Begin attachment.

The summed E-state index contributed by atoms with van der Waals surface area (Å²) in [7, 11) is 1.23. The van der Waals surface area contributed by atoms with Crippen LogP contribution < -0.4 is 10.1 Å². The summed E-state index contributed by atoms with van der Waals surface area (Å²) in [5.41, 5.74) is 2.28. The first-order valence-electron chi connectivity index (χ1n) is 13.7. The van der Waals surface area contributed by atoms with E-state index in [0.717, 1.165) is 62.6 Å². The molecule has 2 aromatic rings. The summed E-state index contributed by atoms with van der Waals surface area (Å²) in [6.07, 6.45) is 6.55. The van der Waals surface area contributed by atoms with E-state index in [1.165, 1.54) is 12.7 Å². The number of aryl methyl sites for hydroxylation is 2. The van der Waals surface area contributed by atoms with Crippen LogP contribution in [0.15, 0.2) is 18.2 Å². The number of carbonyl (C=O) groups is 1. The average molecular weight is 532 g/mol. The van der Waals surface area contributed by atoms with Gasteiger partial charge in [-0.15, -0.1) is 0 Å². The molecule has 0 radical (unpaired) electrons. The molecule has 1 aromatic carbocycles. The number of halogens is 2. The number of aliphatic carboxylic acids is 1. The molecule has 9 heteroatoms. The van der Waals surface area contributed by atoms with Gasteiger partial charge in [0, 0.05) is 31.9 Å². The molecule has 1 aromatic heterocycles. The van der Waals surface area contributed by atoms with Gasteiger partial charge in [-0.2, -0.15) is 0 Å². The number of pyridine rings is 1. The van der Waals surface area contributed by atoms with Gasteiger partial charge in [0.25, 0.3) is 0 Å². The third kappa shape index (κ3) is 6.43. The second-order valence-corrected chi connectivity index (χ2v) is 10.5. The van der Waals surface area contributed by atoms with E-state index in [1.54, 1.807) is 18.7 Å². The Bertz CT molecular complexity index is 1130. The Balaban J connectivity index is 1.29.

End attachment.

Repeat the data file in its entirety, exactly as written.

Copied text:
The summed E-state index contributed by atoms with van der Waals surface area (Å²) in [7, 11) is 1.23. The van der Waals surface area contributed by atoms with Crippen LogP contribution < -0.4 is 10.1 Å². The summed E-state index contributed by atoms with van der Waals surface area (Å²) in [5.41, 5.74) is 2.28. The first-order valence-electron chi connectivity index (χ1n) is 13.7. The van der Waals surface area contributed by atoms with E-state index in [0.717, 1.165) is 62.6 Å². The molecule has 2 aromatic rings. The summed E-state index contributed by atoms with van der Waals surface area (Å²) in [6.07, 6.45) is 6.55. The van der Waals surface area contributed by atoms with E-state index in [1.165, 1.54) is 12.7 Å². The number of aryl methyl sites for hydroxylation is 2. The van der Waals surface area contributed by atoms with Crippen LogP contribution in [0.15, 0.2) is 18.2 Å². The number of carbonyl (C=O) groups is 1. The average molecular weight is 532 g/mol. The van der Waals surface area contributed by atoms with Gasteiger partial charge in [-0.15, -0.1) is 0 Å². The molecule has 0 radical (unpaired) electrons. The molecule has 1 aromatic carbocycles. The number of halogens is 2. The number of aliphatic carboxylic acids is 1. The molecule has 9 heteroatoms. The van der Waals surface area contributed by atoms with Gasteiger partial charge in [0, 0.05) is 31.9 Å². The molecule has 1 aromatic heterocycles. The van der Waals surface area contributed by atoms with Gasteiger partial charge in [-0.2, -0.15) is 0 Å². The number of pyridine rings is 1. The van der Waals surface area contributed by atoms with Gasteiger partial charge in [0.25, 0.3) is 0 Å². The third kappa shape index (κ3) is 6.43. The second-order valence-corrected chi connectivity index (χ2v) is 10.5. The van der Waals surface area contributed by atoms with E-state index in [1.54, 1.807) is 18.7 Å². The Bertz CT molecular complexity index is 1130. The Balaban J connectivity index is 1.29.